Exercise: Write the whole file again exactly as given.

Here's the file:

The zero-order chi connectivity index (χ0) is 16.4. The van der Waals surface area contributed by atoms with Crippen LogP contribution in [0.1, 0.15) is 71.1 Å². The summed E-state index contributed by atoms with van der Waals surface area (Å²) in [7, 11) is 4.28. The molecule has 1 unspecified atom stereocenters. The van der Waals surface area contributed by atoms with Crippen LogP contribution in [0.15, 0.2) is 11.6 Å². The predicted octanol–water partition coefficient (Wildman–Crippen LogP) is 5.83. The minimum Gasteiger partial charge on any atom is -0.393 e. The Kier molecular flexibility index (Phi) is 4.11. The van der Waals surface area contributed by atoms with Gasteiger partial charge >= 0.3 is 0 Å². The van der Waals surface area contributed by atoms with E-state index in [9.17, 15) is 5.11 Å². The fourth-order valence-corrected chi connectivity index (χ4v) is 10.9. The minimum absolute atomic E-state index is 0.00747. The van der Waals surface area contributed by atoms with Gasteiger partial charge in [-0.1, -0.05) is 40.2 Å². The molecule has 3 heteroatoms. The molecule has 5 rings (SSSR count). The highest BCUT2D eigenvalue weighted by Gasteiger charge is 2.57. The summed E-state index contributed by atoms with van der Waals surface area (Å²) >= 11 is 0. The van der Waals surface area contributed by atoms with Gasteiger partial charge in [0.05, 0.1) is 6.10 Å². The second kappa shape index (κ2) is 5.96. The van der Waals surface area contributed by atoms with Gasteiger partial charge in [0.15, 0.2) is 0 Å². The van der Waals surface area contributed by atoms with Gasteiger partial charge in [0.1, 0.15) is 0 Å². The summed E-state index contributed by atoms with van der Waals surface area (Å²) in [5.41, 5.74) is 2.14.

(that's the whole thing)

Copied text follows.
The zero-order chi connectivity index (χ0) is 16.4. The van der Waals surface area contributed by atoms with Crippen LogP contribution in [0.1, 0.15) is 71.1 Å². The summed E-state index contributed by atoms with van der Waals surface area (Å²) in [7, 11) is 4.28. The molecule has 1 unspecified atom stereocenters. The van der Waals surface area contributed by atoms with Crippen LogP contribution in [0.15, 0.2) is 11.6 Å². The predicted octanol–water partition coefficient (Wildman–Crippen LogP) is 5.83. The minimum Gasteiger partial charge on any atom is -0.393 e. The Kier molecular flexibility index (Phi) is 4.11. The van der Waals surface area contributed by atoms with Gasteiger partial charge >= 0.3 is 0 Å². The van der Waals surface area contributed by atoms with E-state index in [9.17, 15) is 5.11 Å². The fourth-order valence-corrected chi connectivity index (χ4v) is 10.9. The minimum absolute atomic E-state index is 0.00747. The van der Waals surface area contributed by atoms with Gasteiger partial charge in [-0.1, -0.05) is 40.2 Å². The molecule has 3 heteroatoms. The molecule has 5 rings (SSSR count). The highest BCUT2D eigenvalue weighted by Gasteiger charge is 2.57. The summed E-state index contributed by atoms with van der Waals surface area (Å²) >= 11 is 0. The van der Waals surface area contributed by atoms with Gasteiger partial charge in [0.05, 0.1) is 6.10 Å². The second kappa shape index (κ2) is 5.96. The van der Waals surface area contributed by atoms with Gasteiger partial charge in [0.15, 0.2) is 0 Å². The van der Waals surface area contributed by atoms with Gasteiger partial charge in [0.1, 0.15) is 0 Å². The summed E-state index contributed by atoms with van der Waals surface area (Å²) in [5.41, 5.74) is 2.14.